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Teething troubles plague health insurance program's website

‘Obamacare’ exchanges have trouble with success

by Ezra Klein

The Washington Post

“We’re building a complicated piece of technology,” U.S. Secretary of Health and Human Services Kathleen Sebelius said on the first day of the new Affordable Care Act — or “Obamacare,” as it is otherwise known — “and hopefully you’ll give us the same slack you give Apple.”

The Apple analogy has been oft-used by the Obama administration — including by the president himself.

“A couple of weeks ago, Apple rolled out a new mobile operating system, and within days, they found a glitch, so they fixed it,” he said.

“I don’t remember anybody suggesting Apple should stop selling iPhones or iPads or threatening to shut down the company if they didn’t.”

But President Barack Obama’s administration does not have a working product that will be improved by a software update. It has a website that almost nobody has been able to successfully use. If Apple launched a major product that functioned as badly as the Affordable Care Act’s online insurance marketplace, the tech world would call for the head of Apple CEO Tim Cook.

The good news for the health care law is that lots of people want to sign up, lots and lots of people — many more, in fact, than anyone expected.

The bad news is that the Obama administration’s online insurance marketplace — which serves 34 states — cannot handle the success.

“The amount of demand is really driving the issues,” a senior administration official said. “But we’re adding capacity every hour.”

Yes, the overwhelming crush of traffic is behind many of the website’s failures. But the website was clearly far, far from prepared for traffic at anywhere near these levels.

That is a planning flaw. The Obama administration badly underestimated the level of interest. The fact that the traffic is good news for the law does not obviate the fact that the site’s inability to absorb that traffic is bad news for the law.

Part of the problem, according to a number of designers, is that the site is badly coded, which makes the traffic problems more acute.

There is a darkly amusing thread on Reddit where Web designers are picking through the site’s code and mocking it mercilessly.

“They’re loading 11 CSS files and 62 (wat?) JavaScript files on each page, uncompressed and without expires headers,” writes Spektr44. “They have blocks of HTML inexplicably wrapped in script tags. Wtf?”

Some of the problems on the site do not require any particular coding experience to identify. While the design is clean and clear, the instructions can be confusing.

For instance, when you input your user name, the site says: “The username is case sensitive. Choose a username that is 6-74 characters long and must contain a lowercase or capital letter, a number, or one of these symbols _.@/-.”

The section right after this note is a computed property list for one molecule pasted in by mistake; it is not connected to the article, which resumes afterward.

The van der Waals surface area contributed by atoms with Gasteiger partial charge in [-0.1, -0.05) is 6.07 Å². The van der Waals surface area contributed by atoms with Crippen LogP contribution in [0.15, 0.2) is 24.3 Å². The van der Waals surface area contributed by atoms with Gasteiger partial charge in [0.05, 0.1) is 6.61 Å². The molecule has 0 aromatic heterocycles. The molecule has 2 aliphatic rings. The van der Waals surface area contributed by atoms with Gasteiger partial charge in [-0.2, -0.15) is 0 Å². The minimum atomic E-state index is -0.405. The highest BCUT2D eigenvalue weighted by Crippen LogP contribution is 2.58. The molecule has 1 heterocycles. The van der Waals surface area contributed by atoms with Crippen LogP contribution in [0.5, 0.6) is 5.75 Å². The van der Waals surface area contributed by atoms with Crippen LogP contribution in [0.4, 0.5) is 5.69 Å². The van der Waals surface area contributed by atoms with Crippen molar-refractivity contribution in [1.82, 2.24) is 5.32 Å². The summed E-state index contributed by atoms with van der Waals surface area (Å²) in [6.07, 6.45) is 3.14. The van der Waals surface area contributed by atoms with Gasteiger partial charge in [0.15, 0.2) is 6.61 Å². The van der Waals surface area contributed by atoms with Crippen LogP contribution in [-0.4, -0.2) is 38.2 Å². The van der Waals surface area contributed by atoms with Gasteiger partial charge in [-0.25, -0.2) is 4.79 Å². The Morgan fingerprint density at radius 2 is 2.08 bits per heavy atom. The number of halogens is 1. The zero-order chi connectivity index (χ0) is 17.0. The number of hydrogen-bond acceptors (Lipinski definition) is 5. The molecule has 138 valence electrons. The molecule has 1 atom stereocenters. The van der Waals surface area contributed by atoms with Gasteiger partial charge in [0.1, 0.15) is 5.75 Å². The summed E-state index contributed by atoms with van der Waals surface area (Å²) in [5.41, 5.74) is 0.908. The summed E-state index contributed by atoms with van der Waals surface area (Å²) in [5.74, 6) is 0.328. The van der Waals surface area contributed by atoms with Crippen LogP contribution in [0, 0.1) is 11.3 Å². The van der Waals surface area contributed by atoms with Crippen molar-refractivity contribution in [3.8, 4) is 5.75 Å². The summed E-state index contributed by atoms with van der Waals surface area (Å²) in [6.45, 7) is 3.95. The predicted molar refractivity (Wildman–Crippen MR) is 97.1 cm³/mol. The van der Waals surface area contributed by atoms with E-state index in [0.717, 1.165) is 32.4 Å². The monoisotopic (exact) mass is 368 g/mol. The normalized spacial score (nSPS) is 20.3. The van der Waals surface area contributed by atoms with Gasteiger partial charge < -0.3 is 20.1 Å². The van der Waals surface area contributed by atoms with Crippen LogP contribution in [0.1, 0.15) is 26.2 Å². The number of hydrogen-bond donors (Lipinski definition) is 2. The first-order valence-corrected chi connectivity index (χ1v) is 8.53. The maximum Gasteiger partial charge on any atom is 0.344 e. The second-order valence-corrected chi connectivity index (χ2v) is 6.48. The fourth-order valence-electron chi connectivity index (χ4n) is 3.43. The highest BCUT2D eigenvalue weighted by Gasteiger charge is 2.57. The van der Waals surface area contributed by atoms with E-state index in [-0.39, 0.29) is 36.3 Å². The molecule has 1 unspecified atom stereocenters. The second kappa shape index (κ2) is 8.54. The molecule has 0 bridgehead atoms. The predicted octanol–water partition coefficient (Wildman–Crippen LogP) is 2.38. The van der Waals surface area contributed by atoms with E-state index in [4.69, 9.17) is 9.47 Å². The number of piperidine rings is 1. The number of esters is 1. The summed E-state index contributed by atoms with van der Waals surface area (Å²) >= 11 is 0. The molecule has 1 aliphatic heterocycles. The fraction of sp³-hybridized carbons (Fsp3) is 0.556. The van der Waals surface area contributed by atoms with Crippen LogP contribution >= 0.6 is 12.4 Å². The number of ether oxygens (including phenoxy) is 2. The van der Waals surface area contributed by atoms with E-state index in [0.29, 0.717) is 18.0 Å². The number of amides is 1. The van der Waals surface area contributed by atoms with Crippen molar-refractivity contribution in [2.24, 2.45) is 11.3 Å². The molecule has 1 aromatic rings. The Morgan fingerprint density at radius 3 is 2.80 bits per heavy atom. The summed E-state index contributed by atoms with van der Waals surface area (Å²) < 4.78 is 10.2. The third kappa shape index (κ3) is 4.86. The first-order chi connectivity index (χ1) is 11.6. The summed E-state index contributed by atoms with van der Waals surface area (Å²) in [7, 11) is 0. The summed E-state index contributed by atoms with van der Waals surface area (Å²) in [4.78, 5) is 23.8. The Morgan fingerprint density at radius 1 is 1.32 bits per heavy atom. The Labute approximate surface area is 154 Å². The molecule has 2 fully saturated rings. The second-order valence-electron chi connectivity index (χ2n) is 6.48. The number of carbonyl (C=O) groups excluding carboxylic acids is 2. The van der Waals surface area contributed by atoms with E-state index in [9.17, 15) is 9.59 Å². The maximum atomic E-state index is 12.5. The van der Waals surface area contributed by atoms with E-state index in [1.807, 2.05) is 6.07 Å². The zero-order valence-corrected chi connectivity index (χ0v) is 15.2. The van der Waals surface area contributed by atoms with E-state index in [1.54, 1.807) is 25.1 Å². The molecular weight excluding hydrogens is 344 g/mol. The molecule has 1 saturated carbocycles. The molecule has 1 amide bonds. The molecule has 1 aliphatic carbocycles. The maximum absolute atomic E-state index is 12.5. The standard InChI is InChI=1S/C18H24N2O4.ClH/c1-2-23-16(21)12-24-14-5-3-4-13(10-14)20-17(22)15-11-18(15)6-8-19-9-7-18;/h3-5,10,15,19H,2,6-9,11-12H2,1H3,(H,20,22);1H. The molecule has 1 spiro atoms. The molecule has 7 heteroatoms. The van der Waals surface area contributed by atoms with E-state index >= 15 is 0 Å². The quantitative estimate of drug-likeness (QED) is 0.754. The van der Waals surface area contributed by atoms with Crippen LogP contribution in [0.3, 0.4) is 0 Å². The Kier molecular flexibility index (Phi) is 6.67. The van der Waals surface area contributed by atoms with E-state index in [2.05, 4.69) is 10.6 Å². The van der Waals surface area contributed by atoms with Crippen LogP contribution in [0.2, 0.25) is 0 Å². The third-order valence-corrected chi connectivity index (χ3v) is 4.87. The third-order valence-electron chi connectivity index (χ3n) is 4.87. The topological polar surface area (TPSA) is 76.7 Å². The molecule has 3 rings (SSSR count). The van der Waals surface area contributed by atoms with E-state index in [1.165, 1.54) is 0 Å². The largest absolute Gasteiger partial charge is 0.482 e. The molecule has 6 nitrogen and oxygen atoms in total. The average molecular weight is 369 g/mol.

Making matters worse, the warning that your user name does not comply disappears when you click your cursor in the password field, rather than when you type in a conforming name.

A few screens after that, the site may crash entirely.

No one knows how many people have actually signed up through the federal exchanges. It is possible and even likely that the number of visitors who are actually being able to sign up for insurance is quite low.

Republicans who decided to shut down the government last week rather than relentlessly message against the Affordable Care Act’s glitches did the law a great favor. The site’s flaws are real — and if there was more focus on them, they would be quite embarrassing.

Of course, the problem for Republicans is that the proximate cause of the problems directly undercuts their agenda. The fact that the site is buckling under the traffic is not a reason to defund or delay the law. Indeed, it is perverse to use the overwhelming demand as a reason to take the law away from the people who so clearly need it.

Even if it takes a few more days or even weeks until the site is working as well as it should be, the open enrollment period still has another five months and 27 days — or so — to run. These are fixable, not fatal, problems.

But the Obama administration did itself — and the millions of people who wanted to explore signing up — a terrible disservice by building a website that, a few days into launch, is still unusable for most Americans.

They knew that the only way to quiet the law’s critics was to implement it effectively. And building a working e-commerce website is not an impossible task, even with the added challenges of getting various government data services to talk to each other.

Instead, the Obama administration gave critics arguing that the law is not ready for prime time more ammunition for their case.

There are signs the site is improving. The early word from insurers is that basically no one was able to sign up during the first two days, though successful applications began to “trickle” in on day three.

The Department of Health and Human Services says that added capacity has cut wait times by a third, though wait times are not the only problem, as some users found when they got through the queue only to have the site crash on them five or six screens in.

The Obama administration needs to get the marketplace working, and fast.